9. A passive odd number, but only passive in that its activity is of an interior nature; an inner development is taking place. 8 is the receptacle of regeneration, 9 is the whole process of gestation. The 9 contains 5 isomorphs: 1+8, 2+7, 3+6, 4+5 and 3 cubed. The only fecund isomorph here is 1+8: the renewed unity provides the necessary conditions of growth for the seed from implantation until birth. 2+7 is knowledge and intelligence applied to the domain of matter. 3+6 has almost the same sense but with an aesthetic bias (this does not mean a spiritual bias – that is the function of the 1). Finally, 4+5 shows stagnation in the lowest areas of consciousness, while 3 cubed is a reversed evolution – progress in error as a result of non-fecundation. The true 9 (1+8) is the only number to herald the coming of the new man, whose numerological potency is summed up in the 10, and through it returns to a new unity.
It may be worth noting that the interior activity signalled by the 9 as seen in 1+8 may be emphasised by re-dividing the unity between the two fours so that a result of 4-1/2 + 4-1/2 is obtained, when the incomplete halves absorb, as it were, half of the unity comprising the number 10. Thus the rhythm of alternating odd and even numbers is broken by the 9, which, an odd, positive number in relation to the 8, is even and negative in relation to the number 10.
10. The number 10 is itself an odd and positive number. The 9 plays the role of the half tones in the musical scale.

There is more detail later in the book (and even some clarification) but the above strikes me as enough of a “mental gobstopper” to keep even the most insatiably curious occupied for a long time to come. Don’t give up on Maxwell’s ideas; he is well worth the effort . . . eventually.

## 7 thoughts on “A Maxwell Primer”

1. This post is enough to keep anyone busy for years! What stands out the most though is that Male (1) + Female (2) = the Child (3), and that this is set apart from the isomorphs. Recently, I was reading Crowley’s writings on the Aeons. He likens the three Aeons to a similar viewpoint for very different symbolic reasons. But, the Aeon without such a stress on gender of male or female, is actually the third, or that of the Child/Horus.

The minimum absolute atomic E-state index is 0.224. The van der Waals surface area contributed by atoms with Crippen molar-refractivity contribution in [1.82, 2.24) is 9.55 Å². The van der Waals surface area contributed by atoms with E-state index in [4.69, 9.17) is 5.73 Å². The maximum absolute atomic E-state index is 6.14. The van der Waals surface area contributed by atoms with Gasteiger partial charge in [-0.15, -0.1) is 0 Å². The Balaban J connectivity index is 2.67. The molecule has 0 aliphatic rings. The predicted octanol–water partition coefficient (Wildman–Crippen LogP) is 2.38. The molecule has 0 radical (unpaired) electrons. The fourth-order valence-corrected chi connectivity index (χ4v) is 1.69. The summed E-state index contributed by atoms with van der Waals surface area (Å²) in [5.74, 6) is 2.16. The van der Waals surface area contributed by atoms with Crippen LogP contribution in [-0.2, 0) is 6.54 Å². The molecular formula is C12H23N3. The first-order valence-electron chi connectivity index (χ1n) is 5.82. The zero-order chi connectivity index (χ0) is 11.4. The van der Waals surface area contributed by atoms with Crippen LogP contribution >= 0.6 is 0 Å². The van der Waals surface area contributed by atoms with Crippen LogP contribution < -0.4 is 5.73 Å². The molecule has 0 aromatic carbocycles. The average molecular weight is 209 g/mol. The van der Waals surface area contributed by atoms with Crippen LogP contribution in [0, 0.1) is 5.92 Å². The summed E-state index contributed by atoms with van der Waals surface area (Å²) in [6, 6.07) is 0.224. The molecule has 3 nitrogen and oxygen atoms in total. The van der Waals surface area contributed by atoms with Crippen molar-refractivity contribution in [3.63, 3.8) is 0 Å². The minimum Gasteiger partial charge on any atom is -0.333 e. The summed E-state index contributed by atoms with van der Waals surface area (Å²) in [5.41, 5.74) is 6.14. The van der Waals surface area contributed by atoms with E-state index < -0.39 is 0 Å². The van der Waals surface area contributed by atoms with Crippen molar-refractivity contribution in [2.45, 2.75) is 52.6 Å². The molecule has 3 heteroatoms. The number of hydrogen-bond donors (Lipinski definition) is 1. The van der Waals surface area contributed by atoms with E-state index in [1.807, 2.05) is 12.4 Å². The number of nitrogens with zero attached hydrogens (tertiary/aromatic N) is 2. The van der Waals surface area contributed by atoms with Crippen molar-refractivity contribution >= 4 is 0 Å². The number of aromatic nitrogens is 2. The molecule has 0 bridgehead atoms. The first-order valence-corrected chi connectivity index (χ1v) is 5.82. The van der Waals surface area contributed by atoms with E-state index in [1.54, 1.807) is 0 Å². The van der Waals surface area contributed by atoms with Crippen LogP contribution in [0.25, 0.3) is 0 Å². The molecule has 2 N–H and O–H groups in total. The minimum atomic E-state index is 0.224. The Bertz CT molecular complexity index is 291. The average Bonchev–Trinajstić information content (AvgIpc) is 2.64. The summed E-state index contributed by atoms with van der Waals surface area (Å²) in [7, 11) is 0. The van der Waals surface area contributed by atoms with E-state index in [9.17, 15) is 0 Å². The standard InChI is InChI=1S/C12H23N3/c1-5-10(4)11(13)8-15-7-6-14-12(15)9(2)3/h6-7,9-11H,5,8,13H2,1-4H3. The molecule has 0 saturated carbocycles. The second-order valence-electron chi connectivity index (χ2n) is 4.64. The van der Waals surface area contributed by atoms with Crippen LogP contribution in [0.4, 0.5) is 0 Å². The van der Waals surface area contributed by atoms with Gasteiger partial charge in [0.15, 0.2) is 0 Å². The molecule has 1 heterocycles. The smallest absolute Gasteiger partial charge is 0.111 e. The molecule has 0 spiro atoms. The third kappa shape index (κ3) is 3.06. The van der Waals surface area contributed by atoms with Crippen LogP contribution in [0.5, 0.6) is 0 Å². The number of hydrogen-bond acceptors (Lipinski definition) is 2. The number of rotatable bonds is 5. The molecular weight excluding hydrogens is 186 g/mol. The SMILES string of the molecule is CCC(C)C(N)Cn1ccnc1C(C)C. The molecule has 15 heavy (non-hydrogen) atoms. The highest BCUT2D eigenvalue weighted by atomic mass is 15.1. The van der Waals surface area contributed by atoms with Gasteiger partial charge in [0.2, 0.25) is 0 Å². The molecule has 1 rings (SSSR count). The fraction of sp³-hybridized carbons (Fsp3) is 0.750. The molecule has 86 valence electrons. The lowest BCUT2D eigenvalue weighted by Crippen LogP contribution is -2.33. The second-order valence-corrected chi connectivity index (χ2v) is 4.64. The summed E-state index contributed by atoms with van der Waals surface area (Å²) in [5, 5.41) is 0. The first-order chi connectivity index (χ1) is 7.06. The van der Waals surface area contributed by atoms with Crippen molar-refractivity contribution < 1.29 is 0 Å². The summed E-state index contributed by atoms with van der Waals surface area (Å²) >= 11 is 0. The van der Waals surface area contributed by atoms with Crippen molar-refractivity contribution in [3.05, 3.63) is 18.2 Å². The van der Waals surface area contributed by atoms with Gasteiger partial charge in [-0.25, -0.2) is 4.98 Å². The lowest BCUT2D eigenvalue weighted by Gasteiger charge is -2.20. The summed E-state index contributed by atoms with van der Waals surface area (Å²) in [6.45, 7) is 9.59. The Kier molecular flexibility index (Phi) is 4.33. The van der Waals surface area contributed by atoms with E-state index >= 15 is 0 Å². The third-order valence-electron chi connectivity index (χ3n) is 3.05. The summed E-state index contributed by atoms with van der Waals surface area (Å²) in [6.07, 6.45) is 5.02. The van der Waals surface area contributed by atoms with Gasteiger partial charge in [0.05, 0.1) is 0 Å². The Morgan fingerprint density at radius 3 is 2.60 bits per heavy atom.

If people stopped screaming about sexism long enough to examine the ideas themselves, we could actually discuss isomorphs more often. We could actually learn quite a bit from how the opposite sex interacts with each other, and the problems or compliments couples could face. Then, well then, we might be able to actually use tarot in a constructive way for love and romance readings.

Or maybe… just maybe… we’d become stronger tarot readers. I’m definitely impressed.

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• I have quite a few spreads that try to make constructive use of the relationship dynamic. although most of them focus on dysfunction. There are a few “hopeful” ones, though. When I get around to it, I’m going to tag all of my spreads by category; there are eight different types.

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• Those sound amazing. I’ll have to dig through your post history some more. 🙂

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2. _R_

Excellent recommendation. However, and I don’t want to pick nits here – but the very first sentence of the French edition, as I recall states: “Maxwell, very much a Frenchman in spite of his name…” and that was written by his daughter, who ought to know. I seem to recall him being of Scottish descent, but he was certainly born and raised in France.

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• That is entirely likely. I read a biographical piece on him that mentioned his father’s emigration to France but it wasn’t perfectly clear to me where Maxwell was born.

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3. _R_

Yes, I had seen that before. Maxwell was born in France according to Dummett’s “History of the Occult tarot”, see chapter 21 for some further details.

Granted, the 1933 book on Tarot was a posthumous publication, however Maxwell did publish a lengthy article, containing the essence of the book, in the occultist journal Le Voile d’isis, in the 1920s.

Curiously, Maxwell’s daughter is misnamed in that article, her married name was Probst-Biraben, her husband being the occultist of that name. She also translated some of the works of Julius Evola into French.